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RC(8)                   FreeBSD System Manager's Manual                  RC(8)

NAME
     rc -- command scripts for auto-reboot and daemon startup

SYNOPSIS
     rc
     rc.conf
     rc.conf.local
     rc.early
     rc.d
     rc.serial
     rc.pccard
     rc.network
     rc.firewall
     rc.atm
     rc.<arch>
     rc.local
     rc.shutdown

DESCRIPTION
     Rc is the command script which controls the automatic reboot (calling the
     other scripts) and rc.local is the script holding commands which are per-
     tinent only to a specific site.  Typically, the /usr/local/etc/rc.d mech-
     anism is used instead of rc.local these days but if you do want to use
     rc.local, /etc/rc still supports it.  In this case, rc.local should
     source /etc/rc.conf and contain additional custom startup code for your
     system.  Rc.conf contains the global system configuration information
     referenced by the rc files, while rc.conf.local contains the local system
     configuration.  See rc.conf(5).

     The rc.d directories contain scripts which will be automatically executed
     at boot time and shutdown time.  At boot time, the specified directories
     are processed immediately after rc.local is executed.  (See below for
     details on how to specify directories to check.)  At shutdown time, the
     directories are processed by rc.shutdown.  The following key points apply
     to the scripts within each directory:

     +o   Scripts are only executed if their basename(1) matches the shell
         globbing pattern *.sh, and they are executable.  Any other files or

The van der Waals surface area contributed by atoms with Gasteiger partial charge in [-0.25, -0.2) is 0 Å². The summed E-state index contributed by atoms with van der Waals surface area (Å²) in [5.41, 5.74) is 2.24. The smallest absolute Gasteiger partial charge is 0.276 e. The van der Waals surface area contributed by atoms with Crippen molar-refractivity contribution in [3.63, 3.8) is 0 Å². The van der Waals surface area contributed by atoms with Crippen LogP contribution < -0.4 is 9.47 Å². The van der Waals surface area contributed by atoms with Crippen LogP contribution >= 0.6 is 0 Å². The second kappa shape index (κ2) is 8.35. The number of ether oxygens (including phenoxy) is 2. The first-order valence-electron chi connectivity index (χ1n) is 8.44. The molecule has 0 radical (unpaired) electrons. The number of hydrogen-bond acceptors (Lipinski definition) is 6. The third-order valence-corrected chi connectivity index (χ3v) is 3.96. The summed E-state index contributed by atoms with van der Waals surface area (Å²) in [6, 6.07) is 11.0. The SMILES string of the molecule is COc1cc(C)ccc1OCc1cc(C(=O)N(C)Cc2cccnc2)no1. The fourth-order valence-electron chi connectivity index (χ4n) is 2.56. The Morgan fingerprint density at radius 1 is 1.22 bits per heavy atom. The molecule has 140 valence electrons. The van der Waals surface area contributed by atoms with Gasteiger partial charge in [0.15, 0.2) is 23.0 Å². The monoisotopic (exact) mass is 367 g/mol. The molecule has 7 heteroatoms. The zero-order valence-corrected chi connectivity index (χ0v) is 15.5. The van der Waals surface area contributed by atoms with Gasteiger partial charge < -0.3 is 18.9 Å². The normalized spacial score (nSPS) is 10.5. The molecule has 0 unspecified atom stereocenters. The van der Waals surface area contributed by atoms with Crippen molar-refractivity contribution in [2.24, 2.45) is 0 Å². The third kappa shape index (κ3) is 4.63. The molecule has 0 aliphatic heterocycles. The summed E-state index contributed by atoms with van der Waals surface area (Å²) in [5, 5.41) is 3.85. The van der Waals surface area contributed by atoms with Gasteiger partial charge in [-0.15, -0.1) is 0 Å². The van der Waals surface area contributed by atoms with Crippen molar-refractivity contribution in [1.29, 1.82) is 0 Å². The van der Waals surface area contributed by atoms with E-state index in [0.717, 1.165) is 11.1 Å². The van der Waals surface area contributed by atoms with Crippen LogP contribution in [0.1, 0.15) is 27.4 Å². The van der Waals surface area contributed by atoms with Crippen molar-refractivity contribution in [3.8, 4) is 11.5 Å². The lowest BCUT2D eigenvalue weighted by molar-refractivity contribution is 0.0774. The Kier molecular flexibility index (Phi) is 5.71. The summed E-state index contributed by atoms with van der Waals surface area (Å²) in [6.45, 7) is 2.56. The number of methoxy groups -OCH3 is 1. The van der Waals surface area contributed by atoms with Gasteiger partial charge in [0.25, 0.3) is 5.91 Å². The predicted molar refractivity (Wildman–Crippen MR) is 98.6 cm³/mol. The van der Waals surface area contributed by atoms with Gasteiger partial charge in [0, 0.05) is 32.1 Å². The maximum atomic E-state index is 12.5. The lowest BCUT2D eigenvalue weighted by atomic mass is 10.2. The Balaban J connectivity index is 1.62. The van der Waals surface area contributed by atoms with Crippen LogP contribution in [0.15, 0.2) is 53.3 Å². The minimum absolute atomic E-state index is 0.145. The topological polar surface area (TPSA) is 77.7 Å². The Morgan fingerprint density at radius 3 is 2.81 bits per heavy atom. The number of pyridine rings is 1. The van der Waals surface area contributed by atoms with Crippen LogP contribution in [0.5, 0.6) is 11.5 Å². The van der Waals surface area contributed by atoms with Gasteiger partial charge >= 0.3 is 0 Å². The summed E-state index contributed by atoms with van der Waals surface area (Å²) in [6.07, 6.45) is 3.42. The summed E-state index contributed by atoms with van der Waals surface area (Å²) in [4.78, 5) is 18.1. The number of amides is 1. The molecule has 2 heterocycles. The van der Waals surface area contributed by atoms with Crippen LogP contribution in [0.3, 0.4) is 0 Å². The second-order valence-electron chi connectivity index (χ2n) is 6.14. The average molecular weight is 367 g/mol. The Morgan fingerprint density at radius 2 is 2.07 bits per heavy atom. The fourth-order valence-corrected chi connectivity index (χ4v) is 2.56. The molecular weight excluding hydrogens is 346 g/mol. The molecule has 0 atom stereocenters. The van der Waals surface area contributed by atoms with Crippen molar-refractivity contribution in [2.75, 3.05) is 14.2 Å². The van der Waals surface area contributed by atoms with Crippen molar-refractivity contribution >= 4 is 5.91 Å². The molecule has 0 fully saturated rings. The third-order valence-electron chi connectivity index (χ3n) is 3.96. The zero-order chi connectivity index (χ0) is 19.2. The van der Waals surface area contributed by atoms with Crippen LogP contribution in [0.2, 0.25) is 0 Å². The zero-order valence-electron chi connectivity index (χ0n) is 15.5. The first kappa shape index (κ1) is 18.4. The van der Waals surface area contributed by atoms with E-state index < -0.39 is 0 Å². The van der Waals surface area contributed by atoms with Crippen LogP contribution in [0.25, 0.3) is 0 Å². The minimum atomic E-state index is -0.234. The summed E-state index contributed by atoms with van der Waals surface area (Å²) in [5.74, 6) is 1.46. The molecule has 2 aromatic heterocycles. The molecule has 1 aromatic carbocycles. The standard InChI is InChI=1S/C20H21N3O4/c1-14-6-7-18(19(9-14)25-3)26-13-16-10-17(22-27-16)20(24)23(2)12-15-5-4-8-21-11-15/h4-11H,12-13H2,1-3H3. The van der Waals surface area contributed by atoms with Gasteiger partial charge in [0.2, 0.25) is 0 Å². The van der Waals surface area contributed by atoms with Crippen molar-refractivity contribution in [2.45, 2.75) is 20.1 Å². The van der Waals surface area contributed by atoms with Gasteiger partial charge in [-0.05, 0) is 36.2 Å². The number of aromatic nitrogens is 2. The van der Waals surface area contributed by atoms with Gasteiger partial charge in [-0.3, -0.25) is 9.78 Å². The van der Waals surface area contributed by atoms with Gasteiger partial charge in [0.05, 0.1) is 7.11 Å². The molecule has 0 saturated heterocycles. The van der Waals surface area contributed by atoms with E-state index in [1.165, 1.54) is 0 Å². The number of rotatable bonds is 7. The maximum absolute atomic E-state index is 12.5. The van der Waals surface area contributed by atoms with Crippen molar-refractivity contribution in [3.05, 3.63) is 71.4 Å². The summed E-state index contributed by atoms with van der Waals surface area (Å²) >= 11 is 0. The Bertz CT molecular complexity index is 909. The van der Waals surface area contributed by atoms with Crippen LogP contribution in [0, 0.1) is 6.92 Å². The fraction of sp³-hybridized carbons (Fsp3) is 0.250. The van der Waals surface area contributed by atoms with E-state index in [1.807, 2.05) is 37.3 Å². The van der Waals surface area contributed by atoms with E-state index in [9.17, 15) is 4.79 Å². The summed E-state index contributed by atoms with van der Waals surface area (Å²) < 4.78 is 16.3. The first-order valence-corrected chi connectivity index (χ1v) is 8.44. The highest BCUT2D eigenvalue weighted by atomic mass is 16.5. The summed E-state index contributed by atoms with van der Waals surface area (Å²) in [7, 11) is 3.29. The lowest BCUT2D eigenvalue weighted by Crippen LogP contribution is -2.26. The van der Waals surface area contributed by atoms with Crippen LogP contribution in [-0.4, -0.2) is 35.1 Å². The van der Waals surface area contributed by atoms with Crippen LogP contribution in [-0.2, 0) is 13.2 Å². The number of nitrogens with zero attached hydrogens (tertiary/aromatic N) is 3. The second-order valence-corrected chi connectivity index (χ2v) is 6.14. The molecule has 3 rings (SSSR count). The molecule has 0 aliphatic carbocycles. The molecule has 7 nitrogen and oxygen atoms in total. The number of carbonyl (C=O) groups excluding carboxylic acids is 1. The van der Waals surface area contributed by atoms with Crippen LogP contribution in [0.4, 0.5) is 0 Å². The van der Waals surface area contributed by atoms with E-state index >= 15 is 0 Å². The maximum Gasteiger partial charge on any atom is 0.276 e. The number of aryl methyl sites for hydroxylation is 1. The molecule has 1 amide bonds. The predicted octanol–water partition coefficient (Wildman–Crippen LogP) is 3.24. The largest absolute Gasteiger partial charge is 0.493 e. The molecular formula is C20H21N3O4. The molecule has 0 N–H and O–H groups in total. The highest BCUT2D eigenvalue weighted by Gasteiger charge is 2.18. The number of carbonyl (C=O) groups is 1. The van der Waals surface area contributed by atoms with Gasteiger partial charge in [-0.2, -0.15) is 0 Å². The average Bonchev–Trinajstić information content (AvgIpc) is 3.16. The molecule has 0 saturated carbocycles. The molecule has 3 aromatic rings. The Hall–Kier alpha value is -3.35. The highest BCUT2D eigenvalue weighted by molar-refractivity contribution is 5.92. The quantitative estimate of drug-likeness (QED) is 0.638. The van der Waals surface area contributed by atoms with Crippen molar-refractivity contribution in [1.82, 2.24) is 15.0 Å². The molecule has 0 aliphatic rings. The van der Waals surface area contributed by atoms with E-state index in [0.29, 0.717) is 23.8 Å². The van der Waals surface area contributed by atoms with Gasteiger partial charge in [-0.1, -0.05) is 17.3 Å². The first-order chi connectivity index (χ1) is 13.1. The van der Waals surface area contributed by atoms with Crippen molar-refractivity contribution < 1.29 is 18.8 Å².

directories present within the directory are silently ignored.
     +o   When a script is executed at boot time, it is passed the string
         ``start'' as its first and only argument.  At shutdown time, it is
         passed the string ``stop'' as its first and only argument.  All rc.d
         scripts are expected to handle these arguments appropriately.  If no
         action needs to be taken at a given time (either boot time or shut-
         down time) the script should exit successfully and without producing
         an error message.
     +o   The scripts within each directory are executed in lexicographical
         order.  If a specific order is required, numbers may be used as a
         prefix to the existing filenames, so for example 100.foo would be
         executed before 200.bar; without the numeric prefixes the opposite
         would be true.

     The output from each script is traditionally a space character, followed
     by the name of the software package being started or shut down, without a
     trailing newline character (see the EXAMPLES section).

     The system initialization scripts can execute scripts from multiple rc.d
     directories.  The default locations are /usr/local/etc/rc.d and
     /usr/X11R6/etc/rc.d, but these may be overridden with the local_startup
     rc.conf(5) variable.

     Rc.shutdown is the command script which contains any necessary commands
     to be executed as the system is shut down.

     When an automatic reboot is in progress, rc is invoked with the argument
     autoboot.  The first portion of rc runs an fsck(8) with option -p to
     ``preen'' all the disks of minor inconsistencies resulting from the last